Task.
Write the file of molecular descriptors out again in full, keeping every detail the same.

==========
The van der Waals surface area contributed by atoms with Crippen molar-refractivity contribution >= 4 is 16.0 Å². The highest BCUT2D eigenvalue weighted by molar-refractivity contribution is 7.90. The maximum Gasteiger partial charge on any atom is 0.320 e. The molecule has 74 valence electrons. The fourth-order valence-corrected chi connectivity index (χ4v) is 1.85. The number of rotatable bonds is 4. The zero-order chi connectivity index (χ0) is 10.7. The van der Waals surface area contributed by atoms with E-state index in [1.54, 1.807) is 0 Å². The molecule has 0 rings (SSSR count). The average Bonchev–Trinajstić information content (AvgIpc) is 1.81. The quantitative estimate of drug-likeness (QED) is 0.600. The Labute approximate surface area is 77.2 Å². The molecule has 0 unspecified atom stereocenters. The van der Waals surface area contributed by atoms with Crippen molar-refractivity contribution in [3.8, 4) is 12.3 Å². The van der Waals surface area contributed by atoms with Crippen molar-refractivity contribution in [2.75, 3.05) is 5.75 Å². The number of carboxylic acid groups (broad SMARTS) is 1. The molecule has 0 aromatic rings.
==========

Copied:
The van der Waals surface area contributed by atoms with Crippen molar-refractivity contribution >= 4 is 16.0 Å². The highest BCUT2D eigenvalue weighted by molar-refractivity contribution is 7.90. The maximum Gasteiger partial charge on any atom is 0.320 e. The molecule has 74 valence electrons. The fourth-order valence-corrected chi connectivity index (χ4v) is 1.85. The number of rotatable bonds is 4. The zero-order chi connectivity index (χ0) is 10.7. The van der Waals surface area contributed by atoms with E-state index in [1.54, 1.807) is 0 Å². The molecule has 0 rings (SSSR count). The average Bonchev–Trinajstić information content (AvgIpc) is 1.81. The quantitative estimate of drug-likeness (QED) is 0.600. The Labute approximate surface area is 77.2 Å². The molecule has 0 unspecified atom stereocenters. The van der Waals surface area contributed by atoms with Crippen molar-refractivity contribution in [3.8, 4) is 12.3 Å². The van der Waals surface area contributed by atoms with Crippen molar-refractivity contribution in [2.75, 3.05) is 5.75 Å². The number of carboxylic acid groups (broad SMARTS) is 1. The molecule has 0 aromatic rings.